Monday, February 04, 2008


Worst of the Best Actor winners

122 ballots for the worst best actors were submitted. In contrast, 126 were submitted for the best. Many only picked the best. A couple only picked the worst. Without further ado...


"He put the reins in his teeth because there wasn't any scenery available."
Robert Schlueter


"Denzel plays a stereotypical caricature of an inner city black man... as if Hollywood needed anymore help creating those."
Fox at Tractor Facts?


"He was a stiff. It might have worked for the role, but he never deserved to win over either Peter O'Toole or Richard Burton that year. Maybe if they'd stuck with Shaw's original ending, where Eliza leaves Higgins. Instead, you're left wondering why she'd ever fall in love with him, and Rex Harrison does nothing to make that believable."


"Didn’t buy this performance when I saw it in my 8th grade English class (we had just finished reading Flowers for Algernon, the book this film is based on) and when I saw it a few years later I still couldn’t believe it had won the Oscar. What is it with the Academy and retards? Any idiot could have done what Robertson did here and would have been just as convincing."
James Henry


"Jack, return this one now, and we'll give you another lead for anything you did from 1970-1974."
Dan Callahan


"I've not seen footage of the '59 Oscars, but I suspect Charlton's statuette gave a performance similar to the one he gave in Ben-Hur."
John Henry Roberts


"The Oscar success of this film was weird and I don't remember walking out of the theater thinking anything positive about it, even Crowe's acting, which normally is high caliber."
Svanur Pétursson

(105 POINTS)

"A preposterous award for a collection of ticks and actorly tricks with no depth or soul. Tom Cruise actually gave the much deeper and more intuitive performance in this film, which shows just where the Academy's brain is most of the time."
Jeffrey M. Anderson

(133 POINTS)

"Admittedly a memorable performance, but, Hanks stole an Oscar from Morgan Freeman, whose work in Shawshank not only should've been #1 in 1994, but would've contended for my top-5 BEST list, had Freeman won what was rightly his."

(186 POINTS)

"He's blind and he yells.
Look! He dances the tango!
I wish I were deaf."
Isaac Bickerstaff

(232 POINTS)

"There are no words."
Joshua Flower
"He stole Ian McKellen's Oscar. Justification enough for mentioning as the 'worst' even if the wooden performance wasn't."
"The Greatest Arsehole to Win Any Award, Ever."
Ali Arikan
"I simply find him grating. In the right kind of movie he can make a positive mark Down by Law comes to mind), but in this script his schtick didn't work for me at all."
Scott Crichlow
"If anything proves Kate Winslet's dictum (voiced on the TV show Extras) that playing a Holocaust victim will nab you an Oscar, it's this performance. Most of the time, bad wins like this take a few years to really look like a mistake. This one looked it about three hours later."
David Gaffen
"I’m happy Hollywood’s love affair with Roberto Benigni ended after Life Is Beautiful. Too bad it had to start in the first place."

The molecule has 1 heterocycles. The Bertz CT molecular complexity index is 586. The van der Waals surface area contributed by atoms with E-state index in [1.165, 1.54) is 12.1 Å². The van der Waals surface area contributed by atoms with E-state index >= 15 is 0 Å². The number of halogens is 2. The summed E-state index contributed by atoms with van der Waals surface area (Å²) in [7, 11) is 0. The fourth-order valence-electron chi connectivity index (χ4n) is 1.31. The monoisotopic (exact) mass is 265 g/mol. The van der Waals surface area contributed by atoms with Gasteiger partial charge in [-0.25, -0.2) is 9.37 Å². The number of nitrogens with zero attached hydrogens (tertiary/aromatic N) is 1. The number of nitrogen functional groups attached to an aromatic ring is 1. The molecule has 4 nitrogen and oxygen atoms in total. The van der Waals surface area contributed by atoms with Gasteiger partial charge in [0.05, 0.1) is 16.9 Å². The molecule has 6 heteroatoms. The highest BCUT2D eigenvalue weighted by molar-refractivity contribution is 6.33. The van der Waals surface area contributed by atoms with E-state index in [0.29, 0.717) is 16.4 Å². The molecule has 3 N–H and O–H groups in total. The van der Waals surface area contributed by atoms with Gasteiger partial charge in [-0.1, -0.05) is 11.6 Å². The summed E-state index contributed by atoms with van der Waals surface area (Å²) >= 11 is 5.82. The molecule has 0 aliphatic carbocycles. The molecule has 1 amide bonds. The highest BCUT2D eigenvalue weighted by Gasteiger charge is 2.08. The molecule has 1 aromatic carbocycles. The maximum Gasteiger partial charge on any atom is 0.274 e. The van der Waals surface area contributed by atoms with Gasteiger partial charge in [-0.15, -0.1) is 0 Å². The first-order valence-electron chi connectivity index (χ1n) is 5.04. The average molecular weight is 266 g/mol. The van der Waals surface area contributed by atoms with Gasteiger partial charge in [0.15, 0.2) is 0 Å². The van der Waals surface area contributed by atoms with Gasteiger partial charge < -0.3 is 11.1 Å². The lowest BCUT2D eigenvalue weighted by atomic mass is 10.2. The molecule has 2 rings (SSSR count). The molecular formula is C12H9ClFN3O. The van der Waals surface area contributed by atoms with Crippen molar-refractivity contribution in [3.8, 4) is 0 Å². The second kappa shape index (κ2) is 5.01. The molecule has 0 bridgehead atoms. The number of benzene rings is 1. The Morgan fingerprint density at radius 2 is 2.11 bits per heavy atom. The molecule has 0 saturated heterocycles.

Mark White
"Once upon a time, there was a momentary lapse in the space/time continuum in which people briefly thought that Roberto Benigni was as charming and Chaplinesque as he thinks he is. Unfortunately, that time coincided with Oscar balloting. He ain’t Chaplin, he’s Charlie Callas."
Daniel L.
"Something very weird happened to award voters in the winter of 1998. It's one thing that they became entranced by a mediocre Italian comedian and his grossly superficial and sappy Holocaust comedy, but they also became really amused by what said Italian comedian would do if they kept giving him awards. It was like a psychotic babysitter thinking it was cool to give a 6-year-old coffee and Pixie Stix knowing that the kid would be the parents' responsibility later. And, best/worst of all, Benigni willingly played monkey to Hollywood's elite, finding new ways of humiliating himself with each new ceremony, much to the ongoing terror of Helen Hunt, who had to keep presenting him with trophies. Meanwhile, Edward Norton (American History X), Nick Nolte (Affliction) and Ian McKellen (Gods and Monsters) had to keep watching this pea-brained Pagliacci urinate all over what should have been a competitive race just because his mere presence doubtlessly made Jack Nicholson giggle. I'd bet dollars to donuts that none of the people who voted for Benigni bothered to watch his Pinocchio, but they all should have been strapped to a chair for the full experience — dubbed and undubbed."
Daniel Fienberg
“There are few performances that fill me with more hateful spewing bile than this one. I cannot stand to see something as horrific and cataclysmic as the Holocaust presented as a feel good story between father and son in which rather than give his son a true chance at survival by exposing him to reality (which worked out quite well for Eli Wiesel and his survival Roberto) he turns it all into a game to win a tank. And then before he dies he makes his kid laugh one more time. Awwww. It never occurs to Benigni that in reality his son would be in much greater danger thinking it was a game. Kids get bored with games and you have to keep them going (as he does in the movie) but I have kids and I can tell you this: They're not nearly as dumb as Benigni thinks they are. If you tell them to stop doing this or that annoying behavior or go play this or that game they may or may not. They are strong willed and intelligent, children. But in the few instances where there have been emergencies in my house or with our family, you give them the story straight and by God they come through without missing a step. That's why no one tried to tell Eli Wiesel it was a game. His best chance at survival was knowing exactly what was going on and knowing where he stood. As a parent this film is insulting. As a friend of a Holocaust survivor this film is revolting. I hate this film and I hate Benigni's smarmy repulsive performance. Should I ever meet him I shall punch him squarely in the face.”